Posts

Creation Celebration and Free Money

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This weekend is our 2021 Creation Celebration.  We began this online event last year in the middle of COVID lockdowns, and we're back for another go at it.  We've got video presentations from Joe Francis, Paul Garner, Marcus Ross, Matt McLain, and many more.  And if that's not enough, I'll be doing some live events on each day of the celebration. I'll be talking to Steve Gollmer about storms and Jeremy Blaschke about parasites, and Paul Garner and I will be doing a live "podcast" on Saturday morning to answer questions from the audience.  (If you have a question for us, send it to my email listed below).  It's all starting on this Thursday, so get your tickets now! Get your tickets for Creation Celebration 2021 right here. This Friday is also a big day: Applications for the 2021 Sanders Scholarship are DUE!  We're awarding at least one Sanders Scholarship worth up to $4,000 to a student working on a creation research project with an established men

What am I again?

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Every couple of years, I spend a little bit of time trying to think of what to call myself and my position.  Sometimes it's inspired by insulting names other people try to pin on me, and other times it's inspired by genuine attempts to classify creationists by recognizing the "really important" distinctives.  I'm inspired this morning by a short piece in a recent BCT newsletter from Stephen Lloyd, where he suggests this: More recently I have come up with: ‘ A dam from the B eginning of C reation’ ( ABC ). This has the advantage that the terminology is all biblical (and avoids the ‘ism’ of ‘creationism’ which is more a sociological label). It also closely echoes the word of Jesus himself (Mark 10:6). ... Making sure the order of events – Adam or death first – is correct (i.e. the chronology) is crucial for Christian theology. What do you think of ABC? We would love to hear your views! My view?  Eh.  I'm not wild about "ABC," to be honest.  I guess it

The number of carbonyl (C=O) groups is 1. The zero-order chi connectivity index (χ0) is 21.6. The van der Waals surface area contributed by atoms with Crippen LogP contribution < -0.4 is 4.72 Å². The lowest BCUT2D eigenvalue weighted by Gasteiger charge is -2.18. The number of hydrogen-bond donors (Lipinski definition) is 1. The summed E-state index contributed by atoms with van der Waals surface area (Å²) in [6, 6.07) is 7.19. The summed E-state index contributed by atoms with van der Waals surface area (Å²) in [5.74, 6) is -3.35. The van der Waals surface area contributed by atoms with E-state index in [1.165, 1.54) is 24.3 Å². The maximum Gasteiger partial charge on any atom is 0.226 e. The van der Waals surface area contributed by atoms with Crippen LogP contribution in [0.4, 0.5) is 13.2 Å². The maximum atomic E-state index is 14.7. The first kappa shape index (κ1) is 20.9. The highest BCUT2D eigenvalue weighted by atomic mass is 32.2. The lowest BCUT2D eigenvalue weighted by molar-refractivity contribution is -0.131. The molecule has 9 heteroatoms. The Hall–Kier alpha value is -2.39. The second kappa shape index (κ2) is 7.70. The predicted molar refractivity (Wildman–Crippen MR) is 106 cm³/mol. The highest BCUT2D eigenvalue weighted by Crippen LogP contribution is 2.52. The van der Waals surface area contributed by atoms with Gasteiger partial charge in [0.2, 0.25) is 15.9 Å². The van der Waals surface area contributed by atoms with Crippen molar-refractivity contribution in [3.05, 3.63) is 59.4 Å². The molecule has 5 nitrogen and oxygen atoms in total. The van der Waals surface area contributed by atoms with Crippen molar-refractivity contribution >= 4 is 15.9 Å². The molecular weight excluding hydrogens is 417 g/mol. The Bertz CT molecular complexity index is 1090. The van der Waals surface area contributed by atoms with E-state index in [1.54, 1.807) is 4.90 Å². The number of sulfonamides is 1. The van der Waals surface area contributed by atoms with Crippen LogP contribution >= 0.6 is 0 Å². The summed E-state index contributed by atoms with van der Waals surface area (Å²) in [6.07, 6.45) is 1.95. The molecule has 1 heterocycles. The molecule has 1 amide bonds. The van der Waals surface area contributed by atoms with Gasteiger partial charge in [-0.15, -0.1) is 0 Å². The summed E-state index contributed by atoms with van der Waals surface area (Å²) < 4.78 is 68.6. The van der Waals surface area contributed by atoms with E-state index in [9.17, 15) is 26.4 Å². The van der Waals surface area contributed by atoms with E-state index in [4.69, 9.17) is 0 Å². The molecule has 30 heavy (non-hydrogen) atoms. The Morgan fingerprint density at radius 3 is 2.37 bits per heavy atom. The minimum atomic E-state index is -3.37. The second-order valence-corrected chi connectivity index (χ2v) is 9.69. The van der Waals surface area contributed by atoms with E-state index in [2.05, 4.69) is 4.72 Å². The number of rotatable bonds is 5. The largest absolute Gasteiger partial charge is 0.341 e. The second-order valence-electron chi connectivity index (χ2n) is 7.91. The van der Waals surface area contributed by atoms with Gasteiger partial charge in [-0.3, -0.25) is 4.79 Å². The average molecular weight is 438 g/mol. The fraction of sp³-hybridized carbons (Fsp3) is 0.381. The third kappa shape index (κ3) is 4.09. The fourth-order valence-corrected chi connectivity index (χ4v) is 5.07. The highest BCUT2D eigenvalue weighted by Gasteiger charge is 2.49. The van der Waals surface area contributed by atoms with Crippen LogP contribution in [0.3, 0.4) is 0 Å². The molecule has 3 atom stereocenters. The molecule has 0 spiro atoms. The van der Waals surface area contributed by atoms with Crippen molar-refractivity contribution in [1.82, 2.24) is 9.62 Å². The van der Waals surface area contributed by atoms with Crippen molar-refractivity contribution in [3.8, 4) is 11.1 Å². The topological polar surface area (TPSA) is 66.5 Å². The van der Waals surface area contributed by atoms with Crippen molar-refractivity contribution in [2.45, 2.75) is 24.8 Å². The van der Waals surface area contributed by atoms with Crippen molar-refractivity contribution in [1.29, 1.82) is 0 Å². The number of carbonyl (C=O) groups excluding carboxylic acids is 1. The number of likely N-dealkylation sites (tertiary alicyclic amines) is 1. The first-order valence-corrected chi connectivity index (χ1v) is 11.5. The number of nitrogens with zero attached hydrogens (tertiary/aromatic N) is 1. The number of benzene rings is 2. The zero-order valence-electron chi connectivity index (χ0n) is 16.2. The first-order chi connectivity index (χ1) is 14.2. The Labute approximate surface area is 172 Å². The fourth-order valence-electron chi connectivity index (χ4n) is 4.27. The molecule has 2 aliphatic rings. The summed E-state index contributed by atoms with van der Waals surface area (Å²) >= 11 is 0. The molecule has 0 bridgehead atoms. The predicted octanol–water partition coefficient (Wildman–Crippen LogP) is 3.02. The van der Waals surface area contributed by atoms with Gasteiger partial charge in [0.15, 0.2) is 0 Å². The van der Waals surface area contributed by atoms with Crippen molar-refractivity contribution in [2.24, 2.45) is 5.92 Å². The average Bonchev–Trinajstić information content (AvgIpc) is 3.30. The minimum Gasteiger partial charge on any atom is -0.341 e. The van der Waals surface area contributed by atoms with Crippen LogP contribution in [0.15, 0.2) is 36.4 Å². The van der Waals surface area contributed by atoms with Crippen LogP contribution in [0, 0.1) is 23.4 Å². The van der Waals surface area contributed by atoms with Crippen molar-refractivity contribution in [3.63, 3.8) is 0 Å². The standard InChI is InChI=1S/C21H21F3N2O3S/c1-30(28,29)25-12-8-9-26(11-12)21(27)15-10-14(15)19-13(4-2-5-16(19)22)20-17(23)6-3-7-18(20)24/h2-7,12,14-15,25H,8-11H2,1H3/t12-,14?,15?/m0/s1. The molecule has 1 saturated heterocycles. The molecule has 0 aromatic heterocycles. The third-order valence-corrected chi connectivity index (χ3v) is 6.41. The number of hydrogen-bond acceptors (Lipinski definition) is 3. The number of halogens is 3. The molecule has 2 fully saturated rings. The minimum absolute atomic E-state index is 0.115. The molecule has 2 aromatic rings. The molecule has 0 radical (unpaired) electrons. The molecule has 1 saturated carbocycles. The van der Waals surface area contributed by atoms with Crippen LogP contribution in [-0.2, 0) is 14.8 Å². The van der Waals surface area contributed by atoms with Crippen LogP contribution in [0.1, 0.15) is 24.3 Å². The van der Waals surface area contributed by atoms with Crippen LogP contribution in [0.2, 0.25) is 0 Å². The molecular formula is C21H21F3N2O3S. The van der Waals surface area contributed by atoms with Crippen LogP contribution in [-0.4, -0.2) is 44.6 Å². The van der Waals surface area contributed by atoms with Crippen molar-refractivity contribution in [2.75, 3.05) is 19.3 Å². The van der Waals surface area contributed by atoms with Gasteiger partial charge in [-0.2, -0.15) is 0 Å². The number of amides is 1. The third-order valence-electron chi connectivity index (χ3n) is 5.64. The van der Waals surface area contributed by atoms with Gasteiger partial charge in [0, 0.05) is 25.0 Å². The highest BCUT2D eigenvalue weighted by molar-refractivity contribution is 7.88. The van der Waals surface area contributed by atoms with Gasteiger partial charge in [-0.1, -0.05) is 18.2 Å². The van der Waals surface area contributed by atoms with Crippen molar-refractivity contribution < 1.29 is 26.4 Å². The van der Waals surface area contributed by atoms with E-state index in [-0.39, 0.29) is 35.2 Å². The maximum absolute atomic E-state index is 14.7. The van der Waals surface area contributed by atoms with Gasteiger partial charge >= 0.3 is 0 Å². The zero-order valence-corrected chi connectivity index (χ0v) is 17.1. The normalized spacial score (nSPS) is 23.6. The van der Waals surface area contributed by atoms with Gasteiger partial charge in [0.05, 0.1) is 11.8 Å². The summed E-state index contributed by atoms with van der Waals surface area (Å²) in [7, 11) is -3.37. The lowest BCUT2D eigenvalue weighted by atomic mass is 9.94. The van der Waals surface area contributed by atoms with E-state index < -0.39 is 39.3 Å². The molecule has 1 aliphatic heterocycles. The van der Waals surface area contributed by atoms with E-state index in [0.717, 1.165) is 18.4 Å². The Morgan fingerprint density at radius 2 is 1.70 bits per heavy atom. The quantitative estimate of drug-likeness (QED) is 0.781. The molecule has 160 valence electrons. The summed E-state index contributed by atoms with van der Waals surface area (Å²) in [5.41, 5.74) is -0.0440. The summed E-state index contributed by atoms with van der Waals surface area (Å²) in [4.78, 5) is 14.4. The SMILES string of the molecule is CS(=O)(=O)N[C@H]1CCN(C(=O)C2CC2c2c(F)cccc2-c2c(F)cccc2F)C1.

Thoughts on Origins 2021

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What a weekend!  We just finished up the Origins 2021 conference yesterday, and I'm both excited and exhausted (as usual).  In total, we had nineteen presentations, a panel discussion, and a field trip over the course of three days.  It was also the first time the new Creation Theology Society joined us, and their presentations elicited a lot of good reaction and conversation. Since last year's conference was entirely online, this was our first in-person conference in two years.  Since we expected COVID to still be a problem, we wanted to keep the conference as simple as possible and easy to cancel.  So we opted for multiple live venues with video streaming from one site to another.  That worked OK.  We did have to cancel one venue because of COVID, so that worked exactly as we expected.  But the technical challenges were predictably challenging. Even though there were a lot of technical problems, I think people generally enjoyed being together at the California and Tennessee s

Origins 2021 abstracts now available